[racket] sad user face?

From: Neil Van Dyke (neil at neilvandyke.org)
Date: Tue Feb 21 16:59:48 EST 2012

Neil Van Dyke wrote at Sun, 19 Feb 2012 05:40:56 -0500 (EST):
> John Clements wrote at 02/18/2012 08:48 PM:
>> On Feb 18, 2012, at 5:43 PM, Luke Vilnis wrote:
>>> To weigh in on this - when I was an undergrad, women routinely called themselves "freshmen."
>> I think this is becoming less common.
> Even Brown U. and the few Seven Sisters that I checked seem to use
> "freshmen" in current official communications.  (Not a lot of
> "freshwomyn" in Google.)  I'm guessing that at least some of these
> schools are sensitive to current thinking on feminism.  Perhaps they're
> a bit ahead of the curve?
> For more PC yet recognizable in the US, you could say "first-year" or
> the catchy, one-syllable "frosh".
> Around the world, I'm guessing that "first-year" is the most recognizable.
> As for the issue J. Ian Johnson raised, of Chad, the hero of the Realm,
> being male... that's a tricky problem, especially if he already appears
> in a lot of illustrations, and you can't just text search&replace half
> of the scenarios to have Charlene instead.  Half-joking solution, if you
> do have lots of Chad illustrations: if you imply that Chad is gay, that
> might let you keep the illustrations without alienating nearly as many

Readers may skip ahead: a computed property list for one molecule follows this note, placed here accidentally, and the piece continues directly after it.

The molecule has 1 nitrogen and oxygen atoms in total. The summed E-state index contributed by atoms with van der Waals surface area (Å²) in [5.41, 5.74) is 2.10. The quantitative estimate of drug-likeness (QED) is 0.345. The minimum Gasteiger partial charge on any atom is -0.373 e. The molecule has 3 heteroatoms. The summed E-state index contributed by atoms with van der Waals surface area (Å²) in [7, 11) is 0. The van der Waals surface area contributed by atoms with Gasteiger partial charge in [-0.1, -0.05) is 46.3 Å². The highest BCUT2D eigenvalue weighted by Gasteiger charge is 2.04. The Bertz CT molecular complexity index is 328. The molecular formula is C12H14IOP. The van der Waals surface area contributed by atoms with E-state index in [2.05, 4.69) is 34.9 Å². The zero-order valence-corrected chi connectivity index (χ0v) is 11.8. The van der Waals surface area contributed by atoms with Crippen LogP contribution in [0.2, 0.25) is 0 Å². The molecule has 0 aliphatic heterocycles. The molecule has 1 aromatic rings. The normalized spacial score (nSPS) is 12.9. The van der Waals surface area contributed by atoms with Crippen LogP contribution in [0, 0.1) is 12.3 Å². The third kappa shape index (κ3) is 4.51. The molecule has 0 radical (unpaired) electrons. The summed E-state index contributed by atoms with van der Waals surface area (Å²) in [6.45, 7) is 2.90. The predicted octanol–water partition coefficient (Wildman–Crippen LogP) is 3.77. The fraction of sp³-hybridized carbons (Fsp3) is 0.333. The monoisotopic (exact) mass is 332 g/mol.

> contemporary college women. (But then, oh dear, those shoes!)

J. Ian Johnson wrote at 02/19/2012 10:29 AM:
> Er.... you may think that's funny, but that kind of gender insentivity is what this thread is trying to avoid. The implied amount of work to introduce a new character so that the book is gender neutral makes (non-half-assed/unintentionally offensive) plans too expensive. Unfortunate.

I should not made the "shoes" joke, which I could have anticipated might 
have offended someone here needlessly.  In hindsight, I can also see how 
the solution I half-seriously proposed might hit a sore spot with 
someone, so I might have framed it differently.

Regarding why the sensitivity oops... I've spent many years in highly 
liberal and progressive communities, as well as done lots of activism in 
the past, and my message was mistakenly calibrated for people in those 
circles, and who'd also have a pretty good idea where I'm coming from.

In a corporate environment, of course I would tiptoe and simply make no 
reference to any of a laundry list of problematic topics.  In the small 
world of a liberal arts college environment, I'd make my point and then 
be prepared to discuss/deconstruct/debate with even the most 
frothing-at-the-mouth, hair-trigger, loose-canon activist.  On this 
global email list, however, I should have considered that people are 
coming from a broader diversity of societal and social contexts, and 
that the pain and delicacy of such topics varies widely.

If anyone was personally offended (no white knights), I'd appreciate 
hearing from you, so that I can consider any thoughts on this that you'd 
be willing to share.


Posted on the users mailing list.